Limerick refugees spent weeks in tents at recycling centre 

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Limerick Help for Ukraine organiser Anna Mazeika

A GROUP of 180 Ukrainian refugees who recently arrived in Limerick spent two weeks sleeping in tents in a recycling centre in Dublin after landing in Ireland.

And they eventually arrived in Limerick with nothing but the clothes on their backs.

This is despite thousands of Irish pledges of accommodation, which have still not even been acknowledged.

With 200 more due to arrive in the city this week, the 180 individuals have no personal toiletries, and some don’t even have wearable shoes.

Limerick volunteers assisting refugees from Ukraine say the system is splintered, and revealed that after waiting for hours at Shannon Airport with one group, a mother who had travelled to stay with her daughter in Limerick was shipped off to Sligo.

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“We had to watch them say hello and then say goodbye again,” volunteer Anna Mazeika told the Limerick Post.

Ms Mazeika says the accommodation system is not working, and many Ukrainians who had three-month agreements on a place to live are now being told to leave.

“It’s unbelievable that people would be sent to a recycling centre and for that length of time, to sleep in a tent,” she said. “They’re sent on here and they don’t even have a bar of soap.

“The people who arrive now are coming from the Russian-occupied parts of Ukraine and they can bring almost nothing with them. They just had to run. After all they have been through, they have to face more trauma once they’re here.

“The Red Cross volunteers we’ve spoken to say their hands are tied and accommodation matches have to go through International Protection Accommodation Services (IPAS).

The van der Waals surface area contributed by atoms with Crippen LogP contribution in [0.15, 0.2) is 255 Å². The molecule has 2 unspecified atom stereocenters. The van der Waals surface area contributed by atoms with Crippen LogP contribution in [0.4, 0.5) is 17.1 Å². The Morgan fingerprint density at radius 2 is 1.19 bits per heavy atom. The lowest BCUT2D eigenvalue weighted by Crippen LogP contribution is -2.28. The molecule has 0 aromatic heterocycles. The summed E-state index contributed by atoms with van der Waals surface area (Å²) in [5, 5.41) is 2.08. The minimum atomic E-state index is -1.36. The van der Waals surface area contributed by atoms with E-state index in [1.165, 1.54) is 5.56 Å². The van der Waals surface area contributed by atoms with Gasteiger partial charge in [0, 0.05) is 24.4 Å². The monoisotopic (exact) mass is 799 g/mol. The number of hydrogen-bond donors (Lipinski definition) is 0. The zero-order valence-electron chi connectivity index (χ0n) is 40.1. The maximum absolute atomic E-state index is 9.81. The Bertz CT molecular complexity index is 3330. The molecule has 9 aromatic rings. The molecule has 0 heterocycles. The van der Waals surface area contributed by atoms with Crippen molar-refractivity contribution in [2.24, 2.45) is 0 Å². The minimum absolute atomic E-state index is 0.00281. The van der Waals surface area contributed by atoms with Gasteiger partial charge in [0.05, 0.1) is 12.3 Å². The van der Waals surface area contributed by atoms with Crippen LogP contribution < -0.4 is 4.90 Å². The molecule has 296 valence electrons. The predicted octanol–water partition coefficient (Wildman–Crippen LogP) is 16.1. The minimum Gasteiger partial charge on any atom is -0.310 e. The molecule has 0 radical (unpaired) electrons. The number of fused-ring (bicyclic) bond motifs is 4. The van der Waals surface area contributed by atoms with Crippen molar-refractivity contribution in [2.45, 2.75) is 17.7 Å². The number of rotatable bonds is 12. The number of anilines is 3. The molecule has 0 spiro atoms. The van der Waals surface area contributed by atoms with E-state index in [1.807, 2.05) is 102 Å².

“Refugees who have questions are trying to contact them but the only contact they are given is an email and they don’t get a reply.”

Ms Mazeika said she and other volunteers go to Shannon to meet those coming off planes and recently, a young woman who arrived in Limerick from Ukraine some time ago learned that her mother and another relative had escaped and were on a Shannon-bound flight.

“I had checked with hotels in Limerick and had found a number of available rooms for some of those coming in. We took the daughter to the airport with us. After they arrived, IPAS were contacted and told all the details.

“We waited seven hours at Shannon only to be told the whole group was going to Sligo. We saw the mother and daughter say goodbye again. It was heartbreaking.”

Ms Mazeika says that the short-term leases for refugees are now up and many have been told they face the impossible task of finding other accommodation.

“In the start, people were anxious to help but now a lot of people who own accommodation want it back so they can let it out or they don’t want to get involved in everything needed to offer a longer let.”

Ms Mazeika says more needs to be done at government level to sort out procedures on the ground, even if that involves setting up local structures.

“Look at the efficiency when we responded to Covid. Why can’t we have the same effort for this?”

The Limerick Post tried to contact IPAS but in answer to an email (there is no phone number on their site) was told that our query was no 30,827.